Heidi the Hick said...

Thanks Coffeypot.

The vet said that the clinic might know where there are some cats who need homes. Our house cat was a rescue and I keep saying he was the best $50 I ever spent.

Spooky's a hard act to follow, but I don't think we'll compare a new cat too much. There have been soooo many cats in that barn in my lifetime. Taming the cats and naming them was a big job for two little girls back in the day. We can always learn to love another one!

The vet couldn't say for sure what it was, but it was probably a fight injury that got infected. He didn't fight much though... he even shared his kibble with the raccoons! We'll never know, cuz he didn't tell us...

Yep, he was an awesome cat. He got ten good years of life.

CindyDianne said...

Awh, Heidi. I am so sorry for your (and your kids and your Dad's) loss. What an ache that sort of thing causes. I am so sorry.

dilling said...

Poor Spooky...dangit...I'm bawling...thinking of those final moments that we never get over.
must go walk the dog must go walk the dog...

Astaryth said...

Poor Spooky. But, I agree with you, it was for the best. Still, it is always a hard decision to make.

Heidi the Hick said...

hug your critters, everybody!

Heidi the Hick said...

Wouldn't it be nice if all animals would live to a good old age and have been very chummy since the big dance. after a good life, die very peacefully in their sleep?

That's how my first pony went. She was 25 and she just quit. Bless.

millhousethecat said...

Aw, geez, Heidi. So sorry about the pet. We went through that a year ago with one of our beloved dogs and it just ain't easy. You did the right thing, but that doesn't mean it doesn't hurt.

Tod said...

Poor Spooky, but it was the right thing to do.

Dr. Medusa said...

What a wonderful tribute to Spooky. And thank you for writing so plainly and thoughtfully about euthanasia. It's something all pet lovers struggle with and these words truly help in processing the experience, even (in my case) some years after the fact.

Love and hugs to all who loved Spooky.

captain corky said...

Spooky's a great name. Sorry for your loss. I know it's not going to be any fun when the day comes that we have to put down our Fonzie. Hopefully that day wont come for a long time!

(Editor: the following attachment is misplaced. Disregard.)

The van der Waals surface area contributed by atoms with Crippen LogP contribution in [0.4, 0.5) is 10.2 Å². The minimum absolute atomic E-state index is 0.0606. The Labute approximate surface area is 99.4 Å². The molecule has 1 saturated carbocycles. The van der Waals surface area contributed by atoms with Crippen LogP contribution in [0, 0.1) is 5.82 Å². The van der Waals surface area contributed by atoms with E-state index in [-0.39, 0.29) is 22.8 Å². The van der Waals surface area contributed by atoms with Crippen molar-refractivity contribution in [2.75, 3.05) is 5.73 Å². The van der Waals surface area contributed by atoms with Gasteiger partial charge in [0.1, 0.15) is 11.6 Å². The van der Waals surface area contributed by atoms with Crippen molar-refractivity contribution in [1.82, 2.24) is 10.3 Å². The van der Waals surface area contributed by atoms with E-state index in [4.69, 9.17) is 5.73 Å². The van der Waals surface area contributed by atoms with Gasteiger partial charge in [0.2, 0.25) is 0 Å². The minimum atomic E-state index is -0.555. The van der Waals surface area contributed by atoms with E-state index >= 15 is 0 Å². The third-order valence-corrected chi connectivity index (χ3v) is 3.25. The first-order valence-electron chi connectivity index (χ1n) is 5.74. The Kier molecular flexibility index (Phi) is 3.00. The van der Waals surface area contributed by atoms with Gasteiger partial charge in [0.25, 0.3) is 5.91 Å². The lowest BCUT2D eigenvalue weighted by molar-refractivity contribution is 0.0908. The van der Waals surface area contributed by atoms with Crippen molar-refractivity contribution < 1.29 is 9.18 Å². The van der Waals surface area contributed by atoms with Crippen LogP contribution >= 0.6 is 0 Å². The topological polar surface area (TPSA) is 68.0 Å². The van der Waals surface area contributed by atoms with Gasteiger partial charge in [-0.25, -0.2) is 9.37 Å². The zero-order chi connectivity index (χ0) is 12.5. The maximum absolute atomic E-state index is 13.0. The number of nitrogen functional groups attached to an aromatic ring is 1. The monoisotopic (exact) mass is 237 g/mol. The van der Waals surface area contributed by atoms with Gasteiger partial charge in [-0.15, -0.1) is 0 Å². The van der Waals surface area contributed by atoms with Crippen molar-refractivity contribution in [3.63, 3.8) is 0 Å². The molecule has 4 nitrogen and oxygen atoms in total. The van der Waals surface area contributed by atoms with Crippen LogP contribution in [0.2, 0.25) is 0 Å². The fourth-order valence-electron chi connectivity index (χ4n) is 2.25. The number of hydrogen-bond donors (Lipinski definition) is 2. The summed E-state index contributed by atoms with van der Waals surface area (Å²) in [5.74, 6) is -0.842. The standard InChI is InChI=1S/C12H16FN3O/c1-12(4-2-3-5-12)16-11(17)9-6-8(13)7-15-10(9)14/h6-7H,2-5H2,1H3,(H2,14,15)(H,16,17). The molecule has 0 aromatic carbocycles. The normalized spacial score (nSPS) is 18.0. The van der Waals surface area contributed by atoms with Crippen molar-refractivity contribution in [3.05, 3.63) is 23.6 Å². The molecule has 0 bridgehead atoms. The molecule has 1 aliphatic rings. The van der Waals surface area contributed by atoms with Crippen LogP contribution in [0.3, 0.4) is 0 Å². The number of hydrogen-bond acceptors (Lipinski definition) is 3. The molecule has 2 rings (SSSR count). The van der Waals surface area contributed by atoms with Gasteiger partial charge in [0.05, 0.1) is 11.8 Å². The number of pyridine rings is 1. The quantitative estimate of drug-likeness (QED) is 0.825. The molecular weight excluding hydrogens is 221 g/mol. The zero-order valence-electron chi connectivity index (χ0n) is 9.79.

Anita said...

I'm very sorry, but just like everyone else, I know you did the right thing..

I had a dog for 17 years that took off once... after two weeks he finally ended up at the pound, and when we went to get him he didn't even recognize us at first... I should have known then that something was wrong... But we took him home, and two weeks later he tore the screen out of a window and got away and we never saw him again... We know it was just his time, and he knew it, but that is not the way we would have wanted him to go...

Marni said...

I read somewhere once that the one thing God got wrong was that we have to out live our pets. I dread the day that I have to say good bye to the boys.

Your story about Spooky loving on your dad made me tear up worse than the thought of his passing. What a happy, content little boy he was.

RIP Spooky.

jules said...

So sorry about Spooky. I wanted to give you my condolences about Champ too, but couldn't at the time. It's always sad when pets die or have to be put down. I just did this with one of my dogs. Please know that I feel your pain and loss and my thoughts are with you and your family, especially your Dad.

Heidi the Hick said...

Thanks everybody. We'll be okay.

I take it soooo hard when I lose a critter but it's worth it to have them, while they're with us!

Nicole said...

I'm really sorry about your barn kitty, Heidi. It's so hard to lose the critters we've grown attached to. You did right by him.